For decades, service members have been prescribed painkillers to deal with various ailments and injuries. Unfortunately, with these drugs being so readily available, dependency sneaks up on the road to recovery. For those using Tricare there may now be a solution to this problem.
A proposed change by the Department of Defense could enable Tricare to cover the cost of drug substitution therapy, thereby helping those suffering from painkiller dependency.
Medical substitution therapy is often covered by most private insurers, but hasn’t been available to Tricare beneficiaries. The change would allow Tricare to support medical treatment that combines prescribing therapeutic, but dependency-causing, substances for a known addiction-causing drug with counseling.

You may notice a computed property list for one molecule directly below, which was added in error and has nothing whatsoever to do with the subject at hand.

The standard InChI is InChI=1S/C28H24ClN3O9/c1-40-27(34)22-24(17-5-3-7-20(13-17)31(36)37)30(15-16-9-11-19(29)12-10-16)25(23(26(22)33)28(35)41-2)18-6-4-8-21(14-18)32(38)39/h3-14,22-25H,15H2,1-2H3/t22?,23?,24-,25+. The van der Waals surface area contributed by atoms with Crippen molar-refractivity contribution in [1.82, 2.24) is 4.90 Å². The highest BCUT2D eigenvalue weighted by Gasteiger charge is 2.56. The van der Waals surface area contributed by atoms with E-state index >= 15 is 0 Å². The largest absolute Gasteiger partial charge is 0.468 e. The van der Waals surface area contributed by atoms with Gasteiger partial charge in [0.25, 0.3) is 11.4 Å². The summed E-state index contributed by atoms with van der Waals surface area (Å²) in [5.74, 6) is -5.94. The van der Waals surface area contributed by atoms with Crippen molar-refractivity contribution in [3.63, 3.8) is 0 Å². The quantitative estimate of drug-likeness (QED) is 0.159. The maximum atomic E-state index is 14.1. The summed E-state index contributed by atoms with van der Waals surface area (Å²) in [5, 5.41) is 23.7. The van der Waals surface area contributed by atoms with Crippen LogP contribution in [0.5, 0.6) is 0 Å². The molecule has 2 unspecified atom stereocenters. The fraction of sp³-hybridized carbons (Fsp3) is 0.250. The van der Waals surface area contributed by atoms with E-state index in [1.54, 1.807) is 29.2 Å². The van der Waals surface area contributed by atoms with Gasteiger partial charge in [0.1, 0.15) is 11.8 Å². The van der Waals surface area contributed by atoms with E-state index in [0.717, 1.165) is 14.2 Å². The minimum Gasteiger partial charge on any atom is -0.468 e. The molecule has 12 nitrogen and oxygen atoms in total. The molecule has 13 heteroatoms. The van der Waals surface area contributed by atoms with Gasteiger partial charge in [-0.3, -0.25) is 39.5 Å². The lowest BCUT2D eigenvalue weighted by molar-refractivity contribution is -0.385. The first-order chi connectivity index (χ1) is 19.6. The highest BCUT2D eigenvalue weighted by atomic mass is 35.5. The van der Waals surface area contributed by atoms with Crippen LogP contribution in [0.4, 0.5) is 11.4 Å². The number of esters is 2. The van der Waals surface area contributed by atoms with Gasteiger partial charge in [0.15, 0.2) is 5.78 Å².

Medical drugs such as Methadone and Suboxone are proven medications for treating opiate addicts, serving as substitutes for heroin and prescription painkillers like Vicodin and OxyContin. Both drugs help to eliminate the physical symptoms of dependency, like nausea and tremors, as well as the cravings of narcotics withdrawal.
Under the current policy, Tricare covers Suboxone only for intense detoxification. The new rule would allow the military health activity to support it for long-term maintenance treatment.
The current period of the proposed change ends Feb. 27, with changes going into effect about 90 days after the final rule is published.
A 2010 Army report estimated that one in seven soldiers has received a prescription for an opiate.